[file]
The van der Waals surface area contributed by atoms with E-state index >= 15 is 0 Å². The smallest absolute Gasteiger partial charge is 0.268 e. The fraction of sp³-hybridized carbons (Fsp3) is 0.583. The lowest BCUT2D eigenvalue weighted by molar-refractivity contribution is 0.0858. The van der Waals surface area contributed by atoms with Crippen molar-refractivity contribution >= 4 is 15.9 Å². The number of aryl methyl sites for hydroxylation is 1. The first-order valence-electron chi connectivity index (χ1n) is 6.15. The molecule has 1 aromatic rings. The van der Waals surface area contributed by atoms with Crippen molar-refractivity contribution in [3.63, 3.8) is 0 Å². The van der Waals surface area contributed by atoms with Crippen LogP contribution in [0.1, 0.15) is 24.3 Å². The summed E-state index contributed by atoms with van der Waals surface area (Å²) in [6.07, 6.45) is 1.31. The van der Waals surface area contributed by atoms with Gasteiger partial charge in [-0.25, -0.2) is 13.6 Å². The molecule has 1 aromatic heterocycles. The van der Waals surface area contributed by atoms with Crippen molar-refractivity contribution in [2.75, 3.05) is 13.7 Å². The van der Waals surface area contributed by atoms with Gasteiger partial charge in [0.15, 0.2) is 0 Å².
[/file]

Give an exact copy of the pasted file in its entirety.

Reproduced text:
The van der Waals surface area contributed by atoms with E-state index >= 15 is 0 Å². The smallest absolute Gasteiger partial charge is 0.268 e. The fraction of sp³-hybridized carbons (Fsp3) is 0.583. The lowest BCUT2D eigenvalue weighted by molar-refractivity contribution is 0.0858. The van der Waals surface area contributed by atoms with Crippen molar-refractivity contribution >= 4 is 15.9 Å². The number of aryl methyl sites for hydroxylation is 1. The first-order valence-electron chi connectivity index (χ1n) is 6.15. The molecule has 1 aromatic rings. The van der Waals surface area contributed by atoms with Crippen molar-refractivity contribution in [3.63, 3.8) is 0 Å². The van der Waals surface area contributed by atoms with Crippen LogP contribution in [0.1, 0.15) is 24.3 Å². The summed E-state index contributed by atoms with van der Waals surface area (Å²) in [6.07, 6.45) is 1.31. The van der Waals surface area contributed by atoms with Gasteiger partial charge in [-0.25, -0.2) is 13.6 Å². The molecule has 1 aromatic heterocycles. The van der Waals surface area contributed by atoms with Crippen molar-refractivity contribution in [2.75, 3.05) is 13.7 Å². The van der Waals surface area contributed by atoms with Gasteiger partial charge in [0.15, 0.2) is 0 Å².